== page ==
However, in the days leading to His final trip to Jerusalem, we see them bewildered, fearful and doubting. At Jesus’ arrest, He stood alone after they fled. In the following hours of the mock trials, Jesus boldly proclaimed that He is the Christ, the Son of the Blessed One, and that He would be triumphant at His return (Mark 14:61-62). The climactic events surrounding the crucifixion, death, burial and resurrection were not witnessed by most of His disciples. But several faithful women did witness His passion. After the Sabbath, early in the morning of the first day of the week, they went to the tomb with burial spices. When they saw the stone had been rolled away, they entered the tomb. It was not the body of Jesus they saw, but an angel robed in white. The joyful message they received was, “He is risen!” Women were the first evangelists, as they spread the good news of His resurrection. This same message has been broadcast throughout the world in the following centuries down to us today.

Connections: Because Mark’s intended audience was the Gentiles, he does not quote as frequently from the Old Testament as Matthew, who was writing primarily to the Jews. He does not begin with a genealogy to link Jesus with the Jewish patriarchs, but begins instead with His baptism, the beginning of His earthly ministry. But even there, Mark quotes from an Old Testament prophecy regarding the messenger—John the Baptist—who would exhort the people to “prepare the way for the Lord” (Mark 1:3; Isaiah 40:3) as they awaited the coming of their Messiah.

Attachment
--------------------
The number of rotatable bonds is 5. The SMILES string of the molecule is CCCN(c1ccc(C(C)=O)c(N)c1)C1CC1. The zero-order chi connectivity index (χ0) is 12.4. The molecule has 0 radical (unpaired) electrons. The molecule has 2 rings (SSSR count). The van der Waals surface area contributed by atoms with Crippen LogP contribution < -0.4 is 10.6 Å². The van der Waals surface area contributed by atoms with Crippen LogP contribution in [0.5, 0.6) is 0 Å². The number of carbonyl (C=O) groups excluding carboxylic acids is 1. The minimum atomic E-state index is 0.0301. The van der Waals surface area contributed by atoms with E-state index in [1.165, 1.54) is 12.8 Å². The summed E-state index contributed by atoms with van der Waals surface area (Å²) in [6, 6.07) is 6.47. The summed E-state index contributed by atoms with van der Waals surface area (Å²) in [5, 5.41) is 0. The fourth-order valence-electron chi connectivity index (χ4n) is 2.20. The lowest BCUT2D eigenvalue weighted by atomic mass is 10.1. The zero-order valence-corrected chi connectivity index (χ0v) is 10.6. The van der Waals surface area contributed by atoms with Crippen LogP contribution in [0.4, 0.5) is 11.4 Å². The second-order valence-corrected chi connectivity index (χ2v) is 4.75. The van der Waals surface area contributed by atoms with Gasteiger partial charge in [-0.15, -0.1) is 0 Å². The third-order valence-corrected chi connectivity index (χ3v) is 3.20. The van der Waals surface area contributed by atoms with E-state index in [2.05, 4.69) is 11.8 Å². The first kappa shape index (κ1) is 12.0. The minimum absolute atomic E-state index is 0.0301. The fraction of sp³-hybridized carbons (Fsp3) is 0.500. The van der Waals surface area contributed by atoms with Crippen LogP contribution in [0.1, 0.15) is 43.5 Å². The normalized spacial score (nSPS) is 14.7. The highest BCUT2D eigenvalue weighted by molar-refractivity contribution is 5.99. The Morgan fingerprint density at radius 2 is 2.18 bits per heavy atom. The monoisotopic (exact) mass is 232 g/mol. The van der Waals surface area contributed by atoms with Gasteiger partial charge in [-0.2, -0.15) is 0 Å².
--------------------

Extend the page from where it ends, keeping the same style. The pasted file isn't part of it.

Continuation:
Jesus does refer to the Old Testament in several passages in Mark. In Mark 7:6, Jesus rebukes the Pharisees for their superficial worship of God with their lips while their hearts were far from Him and refers to their own prophet, Isaiah, to convict them of their hardheartedness (Isaiah 29:13). Jesus referred to another Old Testament prophecy which was to be fulfilled that very night as the disciples would be scattered like sheep without a shepherd when Jesus was arrested and put to death (Mark 14:27; Zechariah 13:7). He referred again to Isaiah when He cleansed the Temple of the money-changers (Mark 11:15-17; Isaiah 56:7; Jeremiah 7:11) and to the Psalms when He explained that He was the chief Cornerstone of our faith and of the Church (Mark 12:10-11; Psalm 118:22-23).

Practical Application: Mark presents Jesus as the suffering Servant of God (Mark 10:45) and as the One who came to serve and sacrifice for us, in part to inspire us to do the same. We are to minister as He did, with the same greatness of humility and devotion to the service of others. Jesus exhorted us to remember that to be great in God’s kingdom, we must be the servant of all (Mark 10:44). Self-sacrifice should transcend our need for recognition or reward, just as Jesus was willing to be abased as He lay down His life for the sheep.

(Note: Description used with permission from www.gotquestions.org)